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The Cricket
Sean P. Means
Sean is the movie critic and columnist for The Salt Lake Tribune. Follow him on Twitter @moviecricket.

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Meryl Streep plays the matriarch of a dysfunctional Oklahoma family in "August: Osage County," an adaptation of Tracy Letts' Pulitzer Prize-winning play. Courtesy The Weinstein Company
Friday movie roundup: A future-perfect romance

It’s a fascinating choice at the movie theaters this weekend: The frontiers of love, the battle lines of a fractured family, or the confusion of combat.

Spike Jonze’s romance "Her" is nearly a perfect movie, a beautifully rendered and heartfelt near-future story of a lonely writer (Joaquin Phoenix) who develops a relationship with his computer operating system (voiced by Scarlett Johansson). The movie is more than just a romance, but an examination of what it means to fall in love and to grow in a relationship.

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The weekend’s potential awards magnet is "August: Osage County," a star-filled adaptation of Tracy Letts’ Pulitzer Prize-winning play. The story tells of three daughters (Julia Roberts, Julianna Nicholson, Juliette Lewis) called home to deal with their pill-popping and tart-tongued mother (Meryl Streep). The performances vary from the understated to the over-the-top, with Streep chewing the most scenery.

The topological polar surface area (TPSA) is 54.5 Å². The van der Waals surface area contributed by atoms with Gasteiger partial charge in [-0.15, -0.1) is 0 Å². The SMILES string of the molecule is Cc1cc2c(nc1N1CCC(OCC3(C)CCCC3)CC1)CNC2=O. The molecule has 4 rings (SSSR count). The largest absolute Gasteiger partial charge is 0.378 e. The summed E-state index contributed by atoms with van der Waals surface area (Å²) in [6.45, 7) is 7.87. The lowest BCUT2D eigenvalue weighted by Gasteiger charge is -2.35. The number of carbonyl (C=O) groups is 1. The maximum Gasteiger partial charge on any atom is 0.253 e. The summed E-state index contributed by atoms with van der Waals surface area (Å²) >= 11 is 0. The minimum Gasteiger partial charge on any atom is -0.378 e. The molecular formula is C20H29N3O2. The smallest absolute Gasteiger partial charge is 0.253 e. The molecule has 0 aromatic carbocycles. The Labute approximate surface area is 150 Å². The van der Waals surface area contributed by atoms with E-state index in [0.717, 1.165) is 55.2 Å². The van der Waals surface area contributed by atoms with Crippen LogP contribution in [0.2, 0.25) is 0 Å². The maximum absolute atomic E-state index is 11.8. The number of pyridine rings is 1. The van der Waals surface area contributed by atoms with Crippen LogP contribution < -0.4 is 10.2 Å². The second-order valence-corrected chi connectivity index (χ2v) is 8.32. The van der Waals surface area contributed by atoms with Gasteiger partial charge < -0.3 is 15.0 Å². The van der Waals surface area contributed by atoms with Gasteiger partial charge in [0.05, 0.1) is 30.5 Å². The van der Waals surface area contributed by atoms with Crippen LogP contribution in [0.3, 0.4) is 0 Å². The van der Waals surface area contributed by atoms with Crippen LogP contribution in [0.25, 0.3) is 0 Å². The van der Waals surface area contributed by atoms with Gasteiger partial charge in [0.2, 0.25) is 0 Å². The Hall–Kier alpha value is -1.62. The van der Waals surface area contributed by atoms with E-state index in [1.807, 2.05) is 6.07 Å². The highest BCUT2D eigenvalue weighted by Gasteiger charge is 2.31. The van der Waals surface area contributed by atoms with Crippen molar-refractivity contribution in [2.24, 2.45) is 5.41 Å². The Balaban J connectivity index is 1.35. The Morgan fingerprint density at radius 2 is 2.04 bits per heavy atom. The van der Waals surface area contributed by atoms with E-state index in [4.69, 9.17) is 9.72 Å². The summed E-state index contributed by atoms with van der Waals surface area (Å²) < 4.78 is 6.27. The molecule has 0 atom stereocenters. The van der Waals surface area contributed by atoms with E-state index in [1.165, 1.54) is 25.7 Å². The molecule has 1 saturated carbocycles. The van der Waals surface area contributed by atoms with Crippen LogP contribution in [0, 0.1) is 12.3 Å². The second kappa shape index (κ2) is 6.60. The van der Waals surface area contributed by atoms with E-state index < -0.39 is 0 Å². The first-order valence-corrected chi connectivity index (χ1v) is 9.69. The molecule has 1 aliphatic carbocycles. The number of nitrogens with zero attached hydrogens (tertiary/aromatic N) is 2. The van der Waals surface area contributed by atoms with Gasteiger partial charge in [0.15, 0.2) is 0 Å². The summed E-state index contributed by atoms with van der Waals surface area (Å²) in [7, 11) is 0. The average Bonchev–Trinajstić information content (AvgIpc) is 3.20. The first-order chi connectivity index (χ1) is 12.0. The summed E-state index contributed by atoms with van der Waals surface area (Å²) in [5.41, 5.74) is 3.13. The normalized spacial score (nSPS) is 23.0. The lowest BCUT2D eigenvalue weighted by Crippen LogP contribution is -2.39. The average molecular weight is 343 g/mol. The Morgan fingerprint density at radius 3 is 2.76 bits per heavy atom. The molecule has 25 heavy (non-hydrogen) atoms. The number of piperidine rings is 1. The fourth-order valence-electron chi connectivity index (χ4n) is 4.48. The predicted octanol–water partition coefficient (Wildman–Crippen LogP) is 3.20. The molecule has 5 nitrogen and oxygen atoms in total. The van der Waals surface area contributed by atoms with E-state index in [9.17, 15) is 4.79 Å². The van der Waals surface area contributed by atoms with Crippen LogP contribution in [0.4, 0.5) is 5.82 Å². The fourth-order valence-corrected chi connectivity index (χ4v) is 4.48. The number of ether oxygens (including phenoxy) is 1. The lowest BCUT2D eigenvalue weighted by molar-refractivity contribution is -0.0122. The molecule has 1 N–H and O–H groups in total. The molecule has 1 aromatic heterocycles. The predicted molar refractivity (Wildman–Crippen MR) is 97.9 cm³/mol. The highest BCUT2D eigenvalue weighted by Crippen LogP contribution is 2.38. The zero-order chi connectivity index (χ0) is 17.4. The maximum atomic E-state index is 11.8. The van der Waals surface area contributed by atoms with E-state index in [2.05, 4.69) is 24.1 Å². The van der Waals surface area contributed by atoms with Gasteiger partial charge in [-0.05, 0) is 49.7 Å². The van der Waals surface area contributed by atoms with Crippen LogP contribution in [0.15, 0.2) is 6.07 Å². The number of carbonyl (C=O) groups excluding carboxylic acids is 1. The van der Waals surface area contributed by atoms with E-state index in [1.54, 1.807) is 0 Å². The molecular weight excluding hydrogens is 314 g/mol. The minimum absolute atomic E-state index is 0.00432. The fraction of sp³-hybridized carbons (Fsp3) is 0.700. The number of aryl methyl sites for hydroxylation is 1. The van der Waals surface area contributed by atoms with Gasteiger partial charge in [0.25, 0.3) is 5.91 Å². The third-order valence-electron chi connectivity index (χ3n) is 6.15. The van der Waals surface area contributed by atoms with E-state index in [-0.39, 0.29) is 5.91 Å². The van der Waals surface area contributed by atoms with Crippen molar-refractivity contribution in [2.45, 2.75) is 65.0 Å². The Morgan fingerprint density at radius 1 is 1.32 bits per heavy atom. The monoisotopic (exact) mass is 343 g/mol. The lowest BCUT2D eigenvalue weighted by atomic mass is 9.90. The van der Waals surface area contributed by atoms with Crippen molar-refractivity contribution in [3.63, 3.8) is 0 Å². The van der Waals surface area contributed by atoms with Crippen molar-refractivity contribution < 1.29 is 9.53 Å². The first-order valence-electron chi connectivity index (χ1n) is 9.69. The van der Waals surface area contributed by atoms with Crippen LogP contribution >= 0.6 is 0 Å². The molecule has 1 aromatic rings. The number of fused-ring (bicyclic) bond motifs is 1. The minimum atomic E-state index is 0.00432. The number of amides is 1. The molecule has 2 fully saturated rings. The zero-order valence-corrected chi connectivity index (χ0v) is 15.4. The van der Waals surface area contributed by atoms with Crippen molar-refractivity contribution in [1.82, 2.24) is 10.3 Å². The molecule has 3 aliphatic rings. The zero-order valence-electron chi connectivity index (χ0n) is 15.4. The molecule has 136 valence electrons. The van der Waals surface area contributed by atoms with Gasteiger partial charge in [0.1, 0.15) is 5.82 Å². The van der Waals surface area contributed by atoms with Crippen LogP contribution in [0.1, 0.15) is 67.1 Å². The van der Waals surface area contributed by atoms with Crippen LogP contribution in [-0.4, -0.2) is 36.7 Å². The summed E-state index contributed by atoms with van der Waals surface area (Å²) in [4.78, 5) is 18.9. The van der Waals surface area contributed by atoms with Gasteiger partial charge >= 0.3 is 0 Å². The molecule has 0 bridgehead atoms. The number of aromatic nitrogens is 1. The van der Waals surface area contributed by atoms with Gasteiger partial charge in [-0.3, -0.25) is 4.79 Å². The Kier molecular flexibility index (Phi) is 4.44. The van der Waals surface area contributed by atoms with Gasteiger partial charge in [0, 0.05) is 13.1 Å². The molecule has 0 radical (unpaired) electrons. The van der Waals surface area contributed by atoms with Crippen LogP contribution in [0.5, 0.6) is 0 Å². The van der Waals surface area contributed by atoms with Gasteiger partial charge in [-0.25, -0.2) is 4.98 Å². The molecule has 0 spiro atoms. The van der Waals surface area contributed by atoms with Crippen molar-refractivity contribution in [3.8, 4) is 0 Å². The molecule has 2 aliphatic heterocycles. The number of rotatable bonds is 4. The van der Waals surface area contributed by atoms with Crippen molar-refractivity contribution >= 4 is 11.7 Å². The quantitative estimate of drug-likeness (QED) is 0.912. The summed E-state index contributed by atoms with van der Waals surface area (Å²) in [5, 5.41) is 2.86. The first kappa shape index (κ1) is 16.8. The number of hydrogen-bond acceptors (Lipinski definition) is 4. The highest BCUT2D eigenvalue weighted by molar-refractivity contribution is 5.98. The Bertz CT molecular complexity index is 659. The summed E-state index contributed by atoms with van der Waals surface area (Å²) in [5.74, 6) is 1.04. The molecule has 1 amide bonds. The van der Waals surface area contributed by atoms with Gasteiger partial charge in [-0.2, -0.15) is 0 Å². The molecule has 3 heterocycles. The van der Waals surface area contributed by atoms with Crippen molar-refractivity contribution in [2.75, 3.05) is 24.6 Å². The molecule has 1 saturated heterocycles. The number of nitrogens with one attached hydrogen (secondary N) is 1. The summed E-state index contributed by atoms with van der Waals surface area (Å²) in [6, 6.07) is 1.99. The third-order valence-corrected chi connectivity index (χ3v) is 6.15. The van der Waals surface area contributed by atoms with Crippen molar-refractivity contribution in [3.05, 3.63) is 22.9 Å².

"Lone Survivor" is a "based on a true story" drama about a Navy SEAL mission going wrong in Afghanistan in 2005. The combat sequences, showing four SEALs (Mark Wahlberg, Ben Foster, Emile Hirsch and Taylor Kitsch) defending their position and each other, have a visceral impact. Other parts of the film, though, feel forced and sentimentalized.

The last studio movie is "The Legend of Hercules," a loud and idiotic look at the Greek muscleman’s origins — starring hunky Kellan Lutz as Herc. The movie was screened for critics late, and a full review will be posted online later today.

Lastly, the Broadway has the luminously gorgeous Italian comedy-drama "The Great Beauty," which follows an aging novelist (Toni Servillo) who starts to fight back against the shallowness of the Rome party scene he’s been enjoying for decades. The movie is an offbeat commentary on the glitterati, and a sumptuous travelogue of the Eternal City.

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